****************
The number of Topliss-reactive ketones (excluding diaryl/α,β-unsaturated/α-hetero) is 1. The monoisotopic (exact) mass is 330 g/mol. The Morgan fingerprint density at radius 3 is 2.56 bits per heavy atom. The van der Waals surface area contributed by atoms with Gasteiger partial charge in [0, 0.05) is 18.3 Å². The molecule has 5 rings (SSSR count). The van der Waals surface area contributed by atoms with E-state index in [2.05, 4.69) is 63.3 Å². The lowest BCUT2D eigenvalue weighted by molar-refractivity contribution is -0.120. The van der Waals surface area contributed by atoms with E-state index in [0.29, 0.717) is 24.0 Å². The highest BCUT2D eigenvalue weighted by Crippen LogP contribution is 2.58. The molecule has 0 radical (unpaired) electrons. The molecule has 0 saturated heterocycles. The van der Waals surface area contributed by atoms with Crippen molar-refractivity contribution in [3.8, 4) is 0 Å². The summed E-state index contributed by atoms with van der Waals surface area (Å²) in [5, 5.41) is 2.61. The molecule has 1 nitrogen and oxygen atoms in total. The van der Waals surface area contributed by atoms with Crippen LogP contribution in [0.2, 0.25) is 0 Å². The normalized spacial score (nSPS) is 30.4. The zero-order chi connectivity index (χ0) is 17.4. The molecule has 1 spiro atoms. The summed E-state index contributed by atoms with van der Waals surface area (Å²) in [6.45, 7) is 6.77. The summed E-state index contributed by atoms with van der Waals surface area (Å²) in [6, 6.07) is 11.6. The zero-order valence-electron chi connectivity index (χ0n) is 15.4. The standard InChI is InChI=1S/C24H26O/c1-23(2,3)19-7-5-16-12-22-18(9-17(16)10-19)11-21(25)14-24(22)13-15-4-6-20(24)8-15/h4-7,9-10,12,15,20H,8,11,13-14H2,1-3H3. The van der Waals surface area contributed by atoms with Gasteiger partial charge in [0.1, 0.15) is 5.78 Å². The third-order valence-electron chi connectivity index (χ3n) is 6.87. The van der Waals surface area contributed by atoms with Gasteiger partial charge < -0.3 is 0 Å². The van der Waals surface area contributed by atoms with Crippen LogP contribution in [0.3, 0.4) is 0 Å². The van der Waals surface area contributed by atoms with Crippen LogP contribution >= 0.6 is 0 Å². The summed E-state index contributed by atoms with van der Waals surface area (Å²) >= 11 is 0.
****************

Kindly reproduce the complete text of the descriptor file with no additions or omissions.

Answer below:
The number of Topliss-reactive ketones (excluding diaryl/α,β-unsaturated/α-hetero) is 1. The monoisotopic (exact) mass is 330 g/mol. The Morgan fingerprint density at radius 3 is 2.56 bits per heavy atom. The van der Waals surface area contributed by atoms with Gasteiger partial charge in [0, 0.05) is 18.3 Å². The molecule has 5 rings (SSSR count). The van der Waals surface area contributed by atoms with E-state index in [2.05, 4.69) is 63.3 Å². The lowest BCUT2D eigenvalue weighted by molar-refractivity contribution is -0.120. The van der Waals surface area contributed by atoms with E-state index in [0.29, 0.717) is 24.0 Å². The highest BCUT2D eigenvalue weighted by Crippen LogP contribution is 2.58. The molecule has 0 radical (unpaired) electrons. The molecule has 0 saturated heterocycles. The van der Waals surface area contributed by atoms with Crippen molar-refractivity contribution in [3.8, 4) is 0 Å². The summed E-state index contributed by atoms with van der Waals surface area (Å²) in [5, 5.41) is 2.61. The molecule has 1 nitrogen and oxygen atoms in total. The van der Waals surface area contributed by atoms with Crippen LogP contribution in [0.2, 0.25) is 0 Å². The normalized spacial score (nSPS) is 30.4. The zero-order chi connectivity index (χ0) is 17.4. The molecule has 1 spiro atoms. The summed E-state index contributed by atoms with van der Waals surface area (Å²) in [6.45, 7) is 6.77. The summed E-state index contributed by atoms with van der Waals surface area (Å²) in [6, 6.07) is 11.6. The zero-order valence-electron chi connectivity index (χ0n) is 15.4. The standard InChI is InChI=1S/C24H26O/c1-23(2,3)19-7-5-16-12-22-18(9-17(16)10-19)11-21(25)14-24(22)13-15-4-6-20(24)8-15/h4-7,9-10,12,15,20H,8,11,13-14H2,1-3H3. The van der Waals surface area contributed by atoms with Gasteiger partial charge in [0.1, 0.15) is 5.78 Å². The third-order valence-electron chi connectivity index (χ3n) is 6.87. The van der Waals surface area contributed by atoms with Gasteiger partial charge < -0.3 is 0 Å². The van der Waals surface area contributed by atoms with Crippen LogP contribution in [0.3, 0.4) is 0 Å². The van der Waals surface area contributed by atoms with Crippen LogP contribution >= 0.6 is 0 Å². The summed E-state index contributed by atoms with van der Waals surface area (Å²) >= 11 is 0.